Instead of focusing on the negatives, startups have to batten down their hatches and double down on their survival game plan.
1. Invest in marketing 🗝
Understandably, any pitch directed at the board of directors that ends with a call to increase your budget simply won’t cut it during a downturn. However, marketing studies have proven that this is a wise and worthy investment.
McKinsey & Company published a study that followed nearly 1,000 U.S. companies over an 18-year period (1982 to 1999). The study found that while most companies tightened their belts during a downturn, the winners traded short-term profitability for long-term gain, and instead refocused their spending rather than cost-cutting. The study also showed that companies that did well during recessions spent more money on marketing (as a percentage of sales) than they did during boom times.
Another study, done in 2005 that was published in the International Journal of Research in Marketing shows that companies who actively engaged in marketing activities during a recession have reported positive results from it.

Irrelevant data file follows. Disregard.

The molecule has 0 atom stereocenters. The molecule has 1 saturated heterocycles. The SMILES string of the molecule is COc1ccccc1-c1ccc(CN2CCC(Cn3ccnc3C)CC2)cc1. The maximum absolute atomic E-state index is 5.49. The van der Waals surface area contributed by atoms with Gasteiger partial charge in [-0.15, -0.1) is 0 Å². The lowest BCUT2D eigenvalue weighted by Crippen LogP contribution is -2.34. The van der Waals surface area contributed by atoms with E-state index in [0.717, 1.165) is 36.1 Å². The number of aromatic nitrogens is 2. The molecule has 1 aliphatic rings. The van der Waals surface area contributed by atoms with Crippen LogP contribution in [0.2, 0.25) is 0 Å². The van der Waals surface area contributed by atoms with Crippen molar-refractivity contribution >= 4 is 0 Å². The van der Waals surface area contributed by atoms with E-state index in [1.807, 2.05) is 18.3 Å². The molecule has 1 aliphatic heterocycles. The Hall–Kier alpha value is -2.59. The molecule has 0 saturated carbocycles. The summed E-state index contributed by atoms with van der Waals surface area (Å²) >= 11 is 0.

Tech companies that didn’t hold back on marketing during a recession eventually fared better than their competitors. Priceline, the online travel booking website, lost over 1 billion USD during the 1995 dot-com crash, and instead of cost-cutting, they continued to invest in marketing. They now have a market cap of $78 billion.
Email marketing is a popular marketing strategy to reach your market during a downturn, with average ROI pegged at $36 for every $1 spent, emails are one of the most cost-effective ways to build loyalty and trust for your brand. In fact, email marketing is nearly 40x more effective than Facebook and Twitter at customer acquisition.
Content marketing is another low-cost and effective way to engage your potential customers. According to a survey conducted by Semrush, 78% of marketers believe that content marketing was very successful for reaching their goals. Content that is informative and relevant helps establish your brand’s credibility and expertise among your target audience.
SEO marketing efficiently drives brand awareness by meeting your customers at every stage of the buyer’s journey. According to Hubspot’s State of Marketing Report. 75% of marketers feel their SEO tactics are ‘extremely’ or ‘very effective’ at helping them achieve their marketing goals. It helps drive organic traffic and potential leads to your site by engaging them through relevant keywords.
2. Focus on sales 💰
In a recession, the old adage “Cash is king” certainly holds true. In this case, sales is king. To say that sales are the lifeblood of your company is not a hyperbole. Cashflow management strategies are at the core of every downturn game plan, and from a top-down perspective, more sales can drastically improve your company’s profitability ratio.